Q. What all are being recorded in the Case sheet?
A. Each patient has a different Case sheet and it includes the patient’s name, their diseases, lab results, details about prescribed medicines, etc. It also acts as a charting sheet where we record all medicines that we have given to the patient, what all medicines are left for them to take, condition of patients- like their temperature, etc. It also includes the doctor’s order sheet and nurse’s response sheet.

Q. Can you throw some light on Doctor’s order sheet and the Nurse’s response sheet?
A. Doctor’s orders like the medicine name, the dosage, the time intervals between the medicines, etc are recorded in one column of a case sheet, which we typically call a doctor’s order sheet. For example, the doctor may order 6 hourly dosages for injection and we nurses must give the patient an injection between 6 hours of intervals. And we track these in the nurse’s response sheet.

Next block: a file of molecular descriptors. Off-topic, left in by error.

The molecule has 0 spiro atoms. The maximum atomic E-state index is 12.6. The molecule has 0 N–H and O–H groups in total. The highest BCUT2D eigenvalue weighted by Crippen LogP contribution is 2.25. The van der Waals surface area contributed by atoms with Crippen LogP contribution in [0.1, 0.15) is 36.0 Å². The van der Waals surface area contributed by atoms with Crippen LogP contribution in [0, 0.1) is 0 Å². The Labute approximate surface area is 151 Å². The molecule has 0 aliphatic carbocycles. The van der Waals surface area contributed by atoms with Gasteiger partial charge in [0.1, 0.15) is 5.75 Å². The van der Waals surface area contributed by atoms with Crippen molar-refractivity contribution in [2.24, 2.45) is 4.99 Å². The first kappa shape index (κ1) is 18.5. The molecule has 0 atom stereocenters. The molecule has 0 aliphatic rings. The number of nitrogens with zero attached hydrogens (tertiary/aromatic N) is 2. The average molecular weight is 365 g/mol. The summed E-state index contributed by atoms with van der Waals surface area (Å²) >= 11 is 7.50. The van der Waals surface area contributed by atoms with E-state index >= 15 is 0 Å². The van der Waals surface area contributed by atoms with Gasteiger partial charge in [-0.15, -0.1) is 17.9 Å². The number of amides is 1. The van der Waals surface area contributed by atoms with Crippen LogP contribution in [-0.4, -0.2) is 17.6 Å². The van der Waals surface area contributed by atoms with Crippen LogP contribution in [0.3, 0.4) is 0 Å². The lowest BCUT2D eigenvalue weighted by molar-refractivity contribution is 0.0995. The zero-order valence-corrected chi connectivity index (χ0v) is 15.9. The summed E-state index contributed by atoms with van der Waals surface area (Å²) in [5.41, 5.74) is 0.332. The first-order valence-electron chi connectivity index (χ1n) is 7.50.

Q. What happens to the Case sheet once the patient gets discharged?
A. The entire case sheet will be filed and gets transferred to the medical record library.

Q. How many patients should a nurse attend to in an average day? Also, do you work on a shift basis?
A. Since I work in a government hospital, on an average day 3 nurses must check on around 20 patients. Yes, I work on a shift basis.

Q. Do you find it difficult to manage multiple patients and their case sheets?
A. Yes, it is difficult, but it’s part of your job. Remembering each of their case sheets can be tricky thus we have to constantly monitor the case sheets so that we don’t miss on anything. For example, the medication timings of the patient.